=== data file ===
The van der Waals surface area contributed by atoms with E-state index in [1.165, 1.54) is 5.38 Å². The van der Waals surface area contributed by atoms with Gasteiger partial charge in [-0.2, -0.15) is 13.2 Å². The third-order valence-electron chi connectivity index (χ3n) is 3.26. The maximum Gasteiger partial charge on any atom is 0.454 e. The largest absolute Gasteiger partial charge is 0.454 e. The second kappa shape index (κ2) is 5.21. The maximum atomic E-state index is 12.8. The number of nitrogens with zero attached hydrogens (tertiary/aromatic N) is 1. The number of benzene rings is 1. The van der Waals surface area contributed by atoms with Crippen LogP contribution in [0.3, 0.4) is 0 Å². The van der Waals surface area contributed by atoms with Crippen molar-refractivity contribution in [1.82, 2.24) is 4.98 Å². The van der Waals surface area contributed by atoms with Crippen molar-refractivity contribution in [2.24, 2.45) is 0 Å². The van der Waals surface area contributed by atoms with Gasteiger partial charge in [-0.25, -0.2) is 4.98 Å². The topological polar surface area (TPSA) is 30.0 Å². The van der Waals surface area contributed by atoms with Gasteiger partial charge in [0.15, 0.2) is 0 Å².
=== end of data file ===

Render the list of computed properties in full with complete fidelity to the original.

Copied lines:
The van der Waals surface area contributed by atoms with E-state index in [1.165, 1.54) is 5.38 Å². The van der Waals surface area contributed by atoms with Gasteiger partial charge in [-0.2, -0.15) is 13.2 Å². The third-order valence-electron chi connectivity index (χ3n) is 3.26. The maximum Gasteiger partial charge on any atom is 0.454 e. The largest absolute Gasteiger partial charge is 0.454 e. The second kappa shape index (κ2) is 5.21. The maximum atomic E-state index is 12.8. The number of nitrogens with zero attached hydrogens (tertiary/aromatic N) is 1. The number of benzene rings is 1. The van der Waals surface area contributed by atoms with Crippen LogP contribution in [0.3, 0.4) is 0 Å². The van der Waals surface area contributed by atoms with Crippen molar-refractivity contribution in [1.82, 2.24) is 4.98 Å². The van der Waals surface area contributed by atoms with Crippen molar-refractivity contribution in [2.24, 2.45) is 0 Å². The van der Waals surface area contributed by atoms with Gasteiger partial charge in [-0.25, -0.2) is 4.98 Å². The topological polar surface area (TPSA) is 30.0 Å². The van der Waals surface area contributed by atoms with Gasteiger partial charge in [0.15, 0.2) is 0 Å².